I took the class here In New York this year. First off, gotta say Lee is a genuine nice guy and what a rider. That guy can drag knee on anything, my V-Strom and a bunch of Sport Tourers included (FJR, ST1300, etc). His class seems to really have picked up some momentum! Though I had some administrative issues with the local provider, I by and large would recommend the class to those who are not track riders. The class is supposed to fall in the middle of an MSF ERC and a track day as far as skills. Read the book first, it helps.
Not at all this is for those rich drunk old mid-life crisis types dont want to die in a motorcycle wreck after making the 3 mile trip to the bar and trying to now make the 3 mile trip home drunk. this should improve motorcycle death rates dramatically now all they need to do is contact honda about there airbag system (if there not married that is).
And you make these comments based on what? Certainly not familiarity with the course! Rich drunk old mid-life crisis types normally don't care to learn how to ride fast safely. They often think they already know all there is to know. Sound familiar? The majority of students are accomplished street riders and club racers. It's all about the mechanics of riding well and fast. That's best taught on a closed course at slower speeds where the fear factor doesn't impede the learning process.
Riders of all skill levels take this course, and they all make dramatic improvements in their cornering ability and their ability to control the suspension through correct brake and throttle application and control of combined CG. Does everybody qualify for a road racing license on graduation? No, but everyone ends up miles ahead of where they were before taking the course. That includes Paul Thede of Race Tech and some other names that might surprise you. Parks recently used the techniques he teaches to beat Jay Springsteen in the inaugural Thruxton Cup while riding a bone-stock Thruxton against kitted bikes. So don't be so quick to judge things about which you know absolutely nothing.
The whole point? The whole point of what? That four-wheeler was just a demo unit at a St. Petersburg dealer. Parks was allowed to play around on it for a few minutes. You certainly don't think these things were used in the riding course, do you? I thought the article made that clear.
I had read about this class in Fred Rau's article in the June Rider magazine.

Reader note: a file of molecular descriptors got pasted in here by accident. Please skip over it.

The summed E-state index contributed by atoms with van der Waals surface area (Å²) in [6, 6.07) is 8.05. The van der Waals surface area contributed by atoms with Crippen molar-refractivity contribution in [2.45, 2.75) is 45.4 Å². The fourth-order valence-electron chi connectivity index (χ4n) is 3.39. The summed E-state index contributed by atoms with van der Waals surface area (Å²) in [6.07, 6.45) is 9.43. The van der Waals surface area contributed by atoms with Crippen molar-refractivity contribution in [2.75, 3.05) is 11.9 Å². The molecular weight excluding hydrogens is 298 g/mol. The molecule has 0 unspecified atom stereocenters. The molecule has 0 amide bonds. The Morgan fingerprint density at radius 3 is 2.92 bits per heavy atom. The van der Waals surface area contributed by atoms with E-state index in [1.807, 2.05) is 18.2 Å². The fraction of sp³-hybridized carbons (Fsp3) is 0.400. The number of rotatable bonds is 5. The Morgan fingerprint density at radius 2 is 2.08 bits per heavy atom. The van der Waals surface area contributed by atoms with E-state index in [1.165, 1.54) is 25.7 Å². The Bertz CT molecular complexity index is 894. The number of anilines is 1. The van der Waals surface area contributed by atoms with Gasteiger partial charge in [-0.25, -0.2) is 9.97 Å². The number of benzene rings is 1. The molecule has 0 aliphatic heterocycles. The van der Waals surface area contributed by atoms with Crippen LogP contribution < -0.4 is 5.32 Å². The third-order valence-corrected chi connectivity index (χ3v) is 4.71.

I knew this class would help me out in my struggles on the track, and the street.
I just took the class this weekend in NY, and I highly recommend it even more so after taking it.
There's a whole mix of folks with varying experience and skill levels, including 3 of us who are using it to improve our 'on bike' skills for the track.
In my limited experience on the track,(3X) I've not gotten the kind of information I needed to improve and ride with correct technique on the bike.
Anyone can keep going around the 'correct line' on the track, it's knowing what to do on the bike, how to do it, and when to do it, that makes some of us better than others, and helps all of us, learn to be better at cornering.
Everyone learns differently, some can just do it on their own, others can read about it and go right out on the track and apply what they've just read.
Others learn by being shown.
Someone telling me: 'just keep going around you'll get it' is not going to help me if I have obsticles, to overcome, or poor technique.
This class really helps anyone be a better and more confident rider, by not only address the mental side of riding, but by showing us proper technique to cornering.
And yep, by the afternoon I was draggin a peg on my FZ1!
I can't say enough about how helpful Christine, and Frank, and Romy,(our instructors) were, and how important this class can be, to anyone who wants to improve their own riding skill set.
Do it! You will be a better rider!
Oh and I also recommend Lee's book, I read it twice before the class, and was able to answers some of my classmates questions because of that.
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